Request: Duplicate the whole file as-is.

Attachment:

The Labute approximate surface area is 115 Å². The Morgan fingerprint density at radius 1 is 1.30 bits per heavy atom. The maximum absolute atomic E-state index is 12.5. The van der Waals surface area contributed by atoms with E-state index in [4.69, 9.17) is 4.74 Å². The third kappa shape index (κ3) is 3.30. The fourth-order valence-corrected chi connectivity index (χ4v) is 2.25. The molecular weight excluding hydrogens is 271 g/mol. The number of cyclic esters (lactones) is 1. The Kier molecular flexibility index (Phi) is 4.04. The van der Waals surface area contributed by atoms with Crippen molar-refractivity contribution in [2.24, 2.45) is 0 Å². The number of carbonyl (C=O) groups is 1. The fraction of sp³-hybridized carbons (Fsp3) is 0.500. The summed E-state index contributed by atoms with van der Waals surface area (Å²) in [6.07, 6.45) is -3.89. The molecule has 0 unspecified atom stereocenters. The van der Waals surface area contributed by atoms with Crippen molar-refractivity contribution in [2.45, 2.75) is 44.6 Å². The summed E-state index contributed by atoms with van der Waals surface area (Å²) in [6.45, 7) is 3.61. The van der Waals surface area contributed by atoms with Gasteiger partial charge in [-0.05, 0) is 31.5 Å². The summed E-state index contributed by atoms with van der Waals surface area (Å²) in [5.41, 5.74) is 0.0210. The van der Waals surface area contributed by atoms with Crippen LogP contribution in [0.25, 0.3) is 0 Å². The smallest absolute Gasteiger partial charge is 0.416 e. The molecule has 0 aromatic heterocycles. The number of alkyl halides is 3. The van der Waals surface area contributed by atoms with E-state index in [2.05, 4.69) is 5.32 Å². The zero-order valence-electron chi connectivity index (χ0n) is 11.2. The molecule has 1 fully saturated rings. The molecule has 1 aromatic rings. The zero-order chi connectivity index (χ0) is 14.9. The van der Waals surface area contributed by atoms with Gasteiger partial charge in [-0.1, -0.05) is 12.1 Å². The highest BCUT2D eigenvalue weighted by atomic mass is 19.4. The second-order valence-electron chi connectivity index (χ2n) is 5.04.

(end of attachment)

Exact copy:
The Labute approximate surface area is 115 Å². The Morgan fingerprint density at radius 1 is 1.30 bits per heavy atom. The maximum absolute atomic E-state index is 12.5. The van der Waals surface area contributed by atoms with E-state index in [4.69, 9.17) is 4.74 Å². The third kappa shape index (κ3) is 3.30. The fourth-order valence-corrected chi connectivity index (χ4v) is 2.25. The molecular weight excluding hydrogens is 271 g/mol. The number of cyclic esters (lactones) is 1. The Kier molecular flexibility index (Phi) is 4.04. The van der Waals surface area contributed by atoms with Crippen molar-refractivity contribution in [2.24, 2.45) is 0 Å². The number of carbonyl (C=O) groups is 1. The fraction of sp³-hybridized carbons (Fsp3) is 0.500. The summed E-state index contributed by atoms with van der Waals surface area (Å²) in [6.07, 6.45) is -3.89. The molecule has 0 unspecified atom stereocenters. The van der Waals surface area contributed by atoms with Crippen molar-refractivity contribution in [2.45, 2.75) is 44.6 Å². The summed E-state index contributed by atoms with van der Waals surface area (Å²) in [6.45, 7) is 3.61. The van der Waals surface area contributed by atoms with Gasteiger partial charge in [-0.05, 0) is 31.5 Å². The summed E-state index contributed by atoms with van der Waals surface area (Å²) in [5.41, 5.74) is 0.0210. The van der Waals surface area contributed by atoms with Crippen LogP contribution in [0.25, 0.3) is 0 Å². The smallest absolute Gasteiger partial charge is 0.416 e. The molecule has 0 aromatic heterocycles. The number of alkyl halides is 3. The van der Waals surface area contributed by atoms with E-state index in [2.05, 4.69) is 5.32 Å². The zero-order valence-electron chi connectivity index (χ0n) is 11.2. The molecule has 1 fully saturated rings. The molecule has 1 aromatic rings. The zero-order chi connectivity index (χ0) is 14.9. The van der Waals surface area contributed by atoms with Gasteiger partial charge in [-0.1, -0.05) is 12.1 Å². The highest BCUT2D eigenvalue weighted by atomic mass is 19.4. The second-order valence-electron chi connectivity index (χ2n) is 5.04.